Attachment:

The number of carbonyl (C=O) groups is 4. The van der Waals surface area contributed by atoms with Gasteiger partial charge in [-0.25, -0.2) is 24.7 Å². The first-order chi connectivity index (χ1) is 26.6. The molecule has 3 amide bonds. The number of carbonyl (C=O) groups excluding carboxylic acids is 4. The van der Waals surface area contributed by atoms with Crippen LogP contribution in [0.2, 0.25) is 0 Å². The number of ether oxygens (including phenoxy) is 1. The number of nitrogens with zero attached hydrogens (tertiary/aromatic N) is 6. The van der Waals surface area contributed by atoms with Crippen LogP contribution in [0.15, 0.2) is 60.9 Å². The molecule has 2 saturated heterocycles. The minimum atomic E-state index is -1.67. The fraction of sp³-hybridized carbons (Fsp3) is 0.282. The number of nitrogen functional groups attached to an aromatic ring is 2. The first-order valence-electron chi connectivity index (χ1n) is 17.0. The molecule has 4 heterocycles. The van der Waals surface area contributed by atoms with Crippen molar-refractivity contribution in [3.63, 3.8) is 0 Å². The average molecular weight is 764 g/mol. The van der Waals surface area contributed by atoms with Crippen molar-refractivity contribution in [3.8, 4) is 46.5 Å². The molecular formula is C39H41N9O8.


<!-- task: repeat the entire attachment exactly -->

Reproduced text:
The number of carbonyl (C=O) groups is 4. The van der Waals surface area contributed by atoms with Gasteiger partial charge in [-0.25, -0.2) is 24.7 Å². The first-order chi connectivity index (χ1) is 26.6. The molecule has 3 amide bonds. The number of carbonyl (C=O) groups excluding carboxylic acids is 4. The van der Waals surface area contributed by atoms with Crippen LogP contribution in [0.2, 0.25) is 0 Å². The number of ether oxygens (including phenoxy) is 1. The number of nitrogens with zero attached hydrogens (tertiary/aromatic N) is 6. The van der Waals surface area contributed by atoms with Crippen LogP contribution in [0.15, 0.2) is 60.9 Å². The molecule has 2 saturated heterocycles. The minimum atomic E-state index is -1.67. The fraction of sp³-hybridized carbons (Fsp3) is 0.282. The number of nitrogen functional groups attached to an aromatic ring is 2. The first-order valence-electron chi connectivity index (χ1n) is 17.0. The molecule has 4 heterocycles. The van der Waals surface area contributed by atoms with Crippen molar-refractivity contribution in [3.63, 3.8) is 0 Å². The average molecular weight is 764 g/mol. The van der Waals surface area contributed by atoms with Crippen molar-refractivity contribution in [3.8, 4) is 46.5 Å². The molecular formula is C39H41N9O8.